On Wednesday I took a preschooler to the museum. Many activities had been designed for school-age children, but there were activities that even a preschooler could engage in with some assistance.
We read a circus story in the dress-up area and tried on clown hats and shoes. I thought we might stay there a little longer, but there was so much more to see… and hear
What’s behind the curtain? We didn’t find out since there was a group of people around it.
We’re looking down through an upper story glass window.
acrobatics in the air
Walk the high wire (wearing a harness, of course)
Granddaughter wanted to try this, to get dressed for it, but there was no harness small enough.
By pushing buttons and pressing pedals, we could put a circus movie on the screen, complete with music.
We had fun with this one, even seeing a lion tamer at work.
Shooting a ball from the cannon–a combined effort
We enjoyed this activity as well.
What’s holding up the train? Peepholes to look through.
Though no animals were to be found, except on video, it was like being at the circus, with the music, activity and excitement. And soon all good things makes a young one tired and so we concluded our visit with a treat from the concession stand out in the foyer, and we looked out the window at the engine in the village.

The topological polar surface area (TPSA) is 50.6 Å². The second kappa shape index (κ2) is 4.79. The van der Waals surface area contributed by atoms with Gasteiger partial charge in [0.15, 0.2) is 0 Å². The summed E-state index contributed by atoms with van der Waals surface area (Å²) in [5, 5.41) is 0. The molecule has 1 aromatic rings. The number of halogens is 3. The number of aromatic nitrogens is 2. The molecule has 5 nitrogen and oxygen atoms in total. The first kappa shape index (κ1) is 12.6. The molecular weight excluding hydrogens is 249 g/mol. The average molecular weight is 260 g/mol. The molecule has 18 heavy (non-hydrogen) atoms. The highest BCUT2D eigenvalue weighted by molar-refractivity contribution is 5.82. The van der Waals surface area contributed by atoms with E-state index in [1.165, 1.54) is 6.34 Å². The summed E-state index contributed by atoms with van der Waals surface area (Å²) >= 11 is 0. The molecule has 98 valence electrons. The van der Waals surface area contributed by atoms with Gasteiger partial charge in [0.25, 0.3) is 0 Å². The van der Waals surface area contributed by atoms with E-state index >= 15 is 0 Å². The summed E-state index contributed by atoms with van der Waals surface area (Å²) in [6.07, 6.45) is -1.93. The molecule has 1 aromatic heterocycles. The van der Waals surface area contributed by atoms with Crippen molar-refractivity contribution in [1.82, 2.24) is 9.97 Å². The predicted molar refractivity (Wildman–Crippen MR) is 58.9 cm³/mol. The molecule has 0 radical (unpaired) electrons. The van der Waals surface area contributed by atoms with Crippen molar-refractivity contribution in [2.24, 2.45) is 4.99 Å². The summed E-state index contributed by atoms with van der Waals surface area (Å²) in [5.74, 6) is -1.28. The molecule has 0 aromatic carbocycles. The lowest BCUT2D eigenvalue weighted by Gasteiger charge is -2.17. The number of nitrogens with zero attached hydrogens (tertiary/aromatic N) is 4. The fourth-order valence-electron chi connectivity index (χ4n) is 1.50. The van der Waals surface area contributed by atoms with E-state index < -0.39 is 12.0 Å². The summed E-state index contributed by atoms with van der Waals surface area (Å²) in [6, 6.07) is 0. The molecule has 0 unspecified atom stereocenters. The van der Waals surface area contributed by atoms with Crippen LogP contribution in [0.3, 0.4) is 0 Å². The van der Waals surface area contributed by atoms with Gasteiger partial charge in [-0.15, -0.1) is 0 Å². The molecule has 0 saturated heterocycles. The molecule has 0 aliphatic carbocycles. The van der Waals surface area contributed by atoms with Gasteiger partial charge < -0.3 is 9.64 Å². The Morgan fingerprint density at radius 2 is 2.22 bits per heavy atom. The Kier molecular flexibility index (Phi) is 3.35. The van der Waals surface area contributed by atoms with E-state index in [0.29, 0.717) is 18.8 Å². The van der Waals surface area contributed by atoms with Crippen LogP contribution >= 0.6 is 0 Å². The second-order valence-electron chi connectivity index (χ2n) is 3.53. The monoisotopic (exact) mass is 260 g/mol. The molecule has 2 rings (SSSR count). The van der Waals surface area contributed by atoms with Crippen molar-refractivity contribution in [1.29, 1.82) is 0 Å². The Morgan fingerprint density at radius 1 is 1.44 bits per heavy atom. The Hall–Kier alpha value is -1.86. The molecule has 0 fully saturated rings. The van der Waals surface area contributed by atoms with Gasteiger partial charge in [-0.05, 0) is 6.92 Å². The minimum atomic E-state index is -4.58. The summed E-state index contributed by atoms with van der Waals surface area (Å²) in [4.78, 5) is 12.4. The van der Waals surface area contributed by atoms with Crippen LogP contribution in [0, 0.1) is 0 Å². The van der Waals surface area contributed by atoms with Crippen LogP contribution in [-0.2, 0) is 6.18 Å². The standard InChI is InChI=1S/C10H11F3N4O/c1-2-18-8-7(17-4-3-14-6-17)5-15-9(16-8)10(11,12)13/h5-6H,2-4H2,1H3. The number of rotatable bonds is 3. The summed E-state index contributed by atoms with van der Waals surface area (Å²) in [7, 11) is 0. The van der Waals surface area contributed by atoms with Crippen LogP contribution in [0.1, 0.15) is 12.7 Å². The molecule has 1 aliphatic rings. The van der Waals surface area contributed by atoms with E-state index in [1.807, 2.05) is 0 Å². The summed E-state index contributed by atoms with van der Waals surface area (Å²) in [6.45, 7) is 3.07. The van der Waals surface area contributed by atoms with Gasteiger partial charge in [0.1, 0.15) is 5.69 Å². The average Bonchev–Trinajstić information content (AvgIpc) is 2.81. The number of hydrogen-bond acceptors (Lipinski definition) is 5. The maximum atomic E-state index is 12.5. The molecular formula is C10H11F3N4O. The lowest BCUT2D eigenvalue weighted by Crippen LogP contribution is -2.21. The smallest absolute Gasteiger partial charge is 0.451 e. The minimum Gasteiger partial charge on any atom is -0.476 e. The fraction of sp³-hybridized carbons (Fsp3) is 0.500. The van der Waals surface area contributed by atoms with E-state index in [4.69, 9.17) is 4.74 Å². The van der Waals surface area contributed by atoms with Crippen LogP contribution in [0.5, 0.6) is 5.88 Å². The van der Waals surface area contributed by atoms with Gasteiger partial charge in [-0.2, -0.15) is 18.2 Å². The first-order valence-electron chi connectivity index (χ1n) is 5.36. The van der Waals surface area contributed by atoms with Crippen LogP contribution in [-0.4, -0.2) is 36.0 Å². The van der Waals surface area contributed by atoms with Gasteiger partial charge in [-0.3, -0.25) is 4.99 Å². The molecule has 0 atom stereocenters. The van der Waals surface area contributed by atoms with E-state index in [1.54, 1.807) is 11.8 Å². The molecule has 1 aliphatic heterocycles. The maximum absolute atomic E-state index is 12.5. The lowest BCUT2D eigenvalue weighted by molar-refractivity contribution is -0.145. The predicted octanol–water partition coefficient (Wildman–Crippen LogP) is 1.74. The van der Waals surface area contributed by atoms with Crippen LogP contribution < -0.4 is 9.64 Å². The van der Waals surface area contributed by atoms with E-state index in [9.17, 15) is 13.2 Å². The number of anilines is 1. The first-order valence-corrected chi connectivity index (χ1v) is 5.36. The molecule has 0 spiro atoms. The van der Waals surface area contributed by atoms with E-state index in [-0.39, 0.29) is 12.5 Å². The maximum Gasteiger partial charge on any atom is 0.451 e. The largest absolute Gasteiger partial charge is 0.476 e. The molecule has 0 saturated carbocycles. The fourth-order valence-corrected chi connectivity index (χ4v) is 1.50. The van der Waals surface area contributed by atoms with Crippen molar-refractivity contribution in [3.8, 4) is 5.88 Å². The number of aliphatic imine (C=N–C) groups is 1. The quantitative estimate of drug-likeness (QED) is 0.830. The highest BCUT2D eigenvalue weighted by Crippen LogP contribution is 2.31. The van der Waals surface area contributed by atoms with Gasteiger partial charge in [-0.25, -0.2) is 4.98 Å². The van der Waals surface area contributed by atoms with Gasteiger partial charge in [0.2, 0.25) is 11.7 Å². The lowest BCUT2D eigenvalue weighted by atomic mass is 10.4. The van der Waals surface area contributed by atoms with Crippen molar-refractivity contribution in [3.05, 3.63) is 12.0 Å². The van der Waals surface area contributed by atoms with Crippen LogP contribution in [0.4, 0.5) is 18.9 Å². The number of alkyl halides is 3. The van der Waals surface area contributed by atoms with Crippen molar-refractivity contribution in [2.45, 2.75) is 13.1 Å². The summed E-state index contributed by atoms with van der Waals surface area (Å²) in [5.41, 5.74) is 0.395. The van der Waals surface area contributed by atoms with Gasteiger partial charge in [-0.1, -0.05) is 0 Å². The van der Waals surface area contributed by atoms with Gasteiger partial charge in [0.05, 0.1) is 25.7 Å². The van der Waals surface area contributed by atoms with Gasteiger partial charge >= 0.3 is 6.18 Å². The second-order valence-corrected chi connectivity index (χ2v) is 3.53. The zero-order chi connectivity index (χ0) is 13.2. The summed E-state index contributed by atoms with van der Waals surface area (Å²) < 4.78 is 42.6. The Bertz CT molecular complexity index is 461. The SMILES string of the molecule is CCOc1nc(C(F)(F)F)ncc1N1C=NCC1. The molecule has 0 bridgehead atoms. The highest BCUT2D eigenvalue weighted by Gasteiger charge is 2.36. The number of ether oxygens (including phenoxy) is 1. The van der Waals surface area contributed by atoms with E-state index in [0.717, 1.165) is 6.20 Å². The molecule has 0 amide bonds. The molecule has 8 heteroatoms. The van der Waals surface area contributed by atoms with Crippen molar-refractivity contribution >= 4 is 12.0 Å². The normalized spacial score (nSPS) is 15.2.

You can see more photos of the activities at the museum website.
Photos on this blog are the copyright of C. Wilker.
Last summer we went camping with our daughter and son-in-law, and on that trip, a grandchild learned about fishing. Here she looking out at the lake after the caught fish was thrown back in the water.
Let’s catch another one, Daddy!
At Home With Books hosts this popular meme. Post a photo taken by you or a family member, one that’s clean and appropriate for all eyes. Then go and link with Alyce on her blog and see all the other photos.
Waterloo Region Museum, a celebration of community and the many people who make up Waterloo Region
The Conestoga Wagon, pulled by horses, brought many people to our community from the USA, Mennonites, and more
Arrival at Pier 21 in Halifax, and then across country to Ontario and other provinces
The Grand Trunk Railway Line. The intersection in the middle of the hallway, but of course the train does not run through that line anymore.
Travelling trunks from many countries around the world
Let’s not forget the Home Children, who were sent here—not by their own choice—but who also make up a section of our community.
People settled here and worked together to build a community with those who were already here.
The Storytelling Series at the Museum, this winter and spring, feature stories of immigrants coming to any part of Canada
This meme hosted by At Home With Books. To participate in the Saturday Snapshot meme post a photo that you (or a friend or family member) have taken, then go to the site and connect with the page by our host, Alyce. Happy Saturday, travelling from one blog to another.
My husband and I went on a short trip this fall and stopped at this historic site on our way home
The Temple of Sharon, surrounded by fall foliage